BY KATHY RYAN | NY TIMES
The photograph of Muhammad Ali with his future wife, Lonnie, which ran in Sunday’s magazine, has a fascinating back story.
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Share on FB & TW[/otw_shortcode_info_box][mashshare][/one_third_last] [two_third padding=”0 15px 0 0px”] Although Steve Schapiro, the photographer, is the one who found Lonnie that day in 1963, she is the one who tracked him down almost 50 years later. Here’s the e-mail that she sent to him:
“Dear Mr. Shapiro,
My name is Lonnie Ali. I am the wife of Muhammad Ali. Almost 50 years ago (1963), you came to Louisville and photographed Muhammad, then Cassius Clay, at his parents home on Verona Way. That was the day I first met Cassius Clay. It was quite fateful that you were there photographing that May day because you actually snapped a picture of the moment Cassius and I met. I was the only little girl in a crowd of neighborhood boys. We were newcomers to the neighborhood. Shortly thereafter, you sent our family several copies of the photographs you took that day that included me and my brothers with “Cassius.”
I never knew [your] name, or how to find you. As luck would have it, last week I walked into my hair salon in Scottsdale and noticed a book on the bookshelf that had Muhammad’s face on the front along with Martin Luther King and Bobby Kennedy called “Shapiro’s Heroes.” Having never seen this particular book before, I picked it up and opened to a picture that was so familiar — a photo of Muhammad taken in front of his parents’ home with my little brother looking up at him in complete wonderment.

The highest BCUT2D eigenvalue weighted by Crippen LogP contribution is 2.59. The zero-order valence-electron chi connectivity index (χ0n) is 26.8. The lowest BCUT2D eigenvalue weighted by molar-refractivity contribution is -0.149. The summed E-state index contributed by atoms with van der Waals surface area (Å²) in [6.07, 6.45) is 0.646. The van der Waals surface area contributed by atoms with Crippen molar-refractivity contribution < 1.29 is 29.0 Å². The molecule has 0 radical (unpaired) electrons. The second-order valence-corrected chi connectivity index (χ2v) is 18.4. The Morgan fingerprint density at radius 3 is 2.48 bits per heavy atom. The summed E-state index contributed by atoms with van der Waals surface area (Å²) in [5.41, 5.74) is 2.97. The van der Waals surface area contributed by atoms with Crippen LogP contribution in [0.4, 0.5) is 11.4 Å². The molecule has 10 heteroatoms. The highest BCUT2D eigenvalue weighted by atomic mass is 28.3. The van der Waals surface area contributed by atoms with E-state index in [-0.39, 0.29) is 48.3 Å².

This past Friday, I was with Howard Bingham at Angelo Dundee’s funeral and told him about my find. Again, to my surprise he told me had seen you recently in L.A. I wish I had known years ago Howard knew you. I would have contacted you long ago.
Well, believe it or not, I still have the picture you took of the moment I first met Muhammad. It is framed and in our home in Michigan. I want to thank you for sending those pictures to our family because I do believe it was fate that I met Muhammad that day and you were there to memorialize it forever in black and white.”
PROFESSIONAL BOXER – Social Activist
Muhammad Ali born Cassius Marcellus Clay, Jr., January 17, 1942 – June 3, 2016) was an American professional boxer, generally considered the greatest heavyweight in the history of the sport. Early in his career, Ali was known for being an inspiring, controversial and polarizing figure both inside and outside the boxing ring. He is one of the most recognized sports figures of the past 100 years, crowned “Sportsman of the Century” by Sports Illustrated and “Sports Personality of the Century” by the BBC.
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